On one furry hand, the practical effects are out of this world. On the other hand, the acting is top-notch. Not to mention, as far as twist endings go, this one very successfully comes out of left field. How often can that be said with sincerity? Dog Soldiers would be an excellent and terrifying start to Marshall’s prominent career behind the camera, with plenty of terrifying lycanthropes to go around.


6 Halloween (1978)

If you’re going to make your next Saturday a 12-hour Shudder binge day, there’s really one place to start (or, conversely, end). That’s on the streets of Haddonfield in John Carpenter’s seminal Halloween. The plot, of course, follows the murderous exploits of the soulless Michael Myers, who’s recently escaped an institution and quickly selected his teenage female targets.

The Greatest Slasher

Scary to this day and the start of one of cinema’s most storied franchises (though there’s a fair argument it shouldn’t have, even if Halloween 4 is a blast), Halloween is really an exercise in restraint. There’s never a dull moment, which is saying something considering there are any number of scenes where the camera just sits there and monitors the situation. But that is the appeal. Halloween makes you feel like you’re there and one of Michael’s potential victims.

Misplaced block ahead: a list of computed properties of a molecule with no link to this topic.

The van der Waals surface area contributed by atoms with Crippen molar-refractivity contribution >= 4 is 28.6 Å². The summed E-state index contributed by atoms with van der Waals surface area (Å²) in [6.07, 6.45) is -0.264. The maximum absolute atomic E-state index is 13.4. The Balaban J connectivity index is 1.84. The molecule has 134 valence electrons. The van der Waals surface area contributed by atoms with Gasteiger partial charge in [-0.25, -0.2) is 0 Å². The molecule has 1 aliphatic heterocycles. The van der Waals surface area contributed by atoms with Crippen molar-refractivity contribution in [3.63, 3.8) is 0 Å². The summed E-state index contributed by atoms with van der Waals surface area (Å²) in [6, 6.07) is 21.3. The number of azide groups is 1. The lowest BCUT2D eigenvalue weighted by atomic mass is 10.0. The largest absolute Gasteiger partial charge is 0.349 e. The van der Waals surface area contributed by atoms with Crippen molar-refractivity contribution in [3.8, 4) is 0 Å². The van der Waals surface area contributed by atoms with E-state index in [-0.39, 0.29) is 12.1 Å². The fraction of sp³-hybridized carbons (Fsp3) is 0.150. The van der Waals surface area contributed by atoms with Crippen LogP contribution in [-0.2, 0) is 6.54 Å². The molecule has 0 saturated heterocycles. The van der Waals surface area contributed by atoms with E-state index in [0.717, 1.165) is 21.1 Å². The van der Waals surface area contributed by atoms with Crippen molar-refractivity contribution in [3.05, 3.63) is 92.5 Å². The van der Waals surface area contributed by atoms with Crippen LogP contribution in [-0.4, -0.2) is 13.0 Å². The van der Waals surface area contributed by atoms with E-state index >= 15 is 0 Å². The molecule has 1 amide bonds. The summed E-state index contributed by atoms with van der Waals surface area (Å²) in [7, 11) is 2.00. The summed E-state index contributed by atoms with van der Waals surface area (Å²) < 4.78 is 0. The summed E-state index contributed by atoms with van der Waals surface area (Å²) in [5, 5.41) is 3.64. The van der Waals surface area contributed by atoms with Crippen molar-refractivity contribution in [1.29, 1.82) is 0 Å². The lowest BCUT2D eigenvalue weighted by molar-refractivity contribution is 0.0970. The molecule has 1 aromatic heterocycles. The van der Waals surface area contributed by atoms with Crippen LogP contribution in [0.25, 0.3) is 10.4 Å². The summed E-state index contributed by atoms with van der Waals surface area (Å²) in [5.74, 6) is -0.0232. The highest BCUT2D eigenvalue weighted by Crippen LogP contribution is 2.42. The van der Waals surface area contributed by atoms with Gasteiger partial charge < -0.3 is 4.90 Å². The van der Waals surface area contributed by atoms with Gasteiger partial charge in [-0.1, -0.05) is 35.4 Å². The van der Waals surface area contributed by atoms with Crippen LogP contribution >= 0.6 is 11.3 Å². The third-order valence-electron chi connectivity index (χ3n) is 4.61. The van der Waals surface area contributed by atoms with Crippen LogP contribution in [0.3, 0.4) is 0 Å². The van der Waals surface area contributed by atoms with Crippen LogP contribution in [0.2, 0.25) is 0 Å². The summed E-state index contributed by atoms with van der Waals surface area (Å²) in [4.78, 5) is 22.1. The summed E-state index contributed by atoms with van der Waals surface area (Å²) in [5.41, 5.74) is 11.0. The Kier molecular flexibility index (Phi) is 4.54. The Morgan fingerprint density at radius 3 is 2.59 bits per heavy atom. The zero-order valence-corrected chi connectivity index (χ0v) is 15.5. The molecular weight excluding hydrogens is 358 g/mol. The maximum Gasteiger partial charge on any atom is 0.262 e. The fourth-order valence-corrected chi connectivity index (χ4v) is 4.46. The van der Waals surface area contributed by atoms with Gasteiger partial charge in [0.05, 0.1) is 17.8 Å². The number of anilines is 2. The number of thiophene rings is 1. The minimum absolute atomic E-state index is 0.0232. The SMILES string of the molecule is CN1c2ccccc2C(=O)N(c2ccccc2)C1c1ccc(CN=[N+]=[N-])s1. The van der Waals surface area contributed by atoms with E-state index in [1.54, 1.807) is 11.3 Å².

5 Hellraiser (1987)

Hellraiser (1987)

Release Date
September 11, 1987

Cast
Andrew Robinson , Clare Higgins , Ashley Laurence , Sean Chapman , Oliver Smith , Robert Hines

What a directorial debut. Clive Barker’s Hellraiser, his directorial debut, which he adapted from his own The Hellbound Heart, is the ultimate example of how bloody, sinewy cinema can be quite beautiful. This is a tale of resurrection, of appreciation for life, and of appreciation (or just morbid curiosity) for what comes next. When hedonist Frank Cotton comes across a mysterious puzzle box, he sets forth a chain of events that leads to a monstrous tale of sex, gore, and grotesque cenobites: interdimensional monsters that intermingle pain with pleasure. The most iconic cenobite, Pinhead, would become a staple role for veteran actor Doug Bradley.


Clive Barker’s Horror Debut Is a Must-See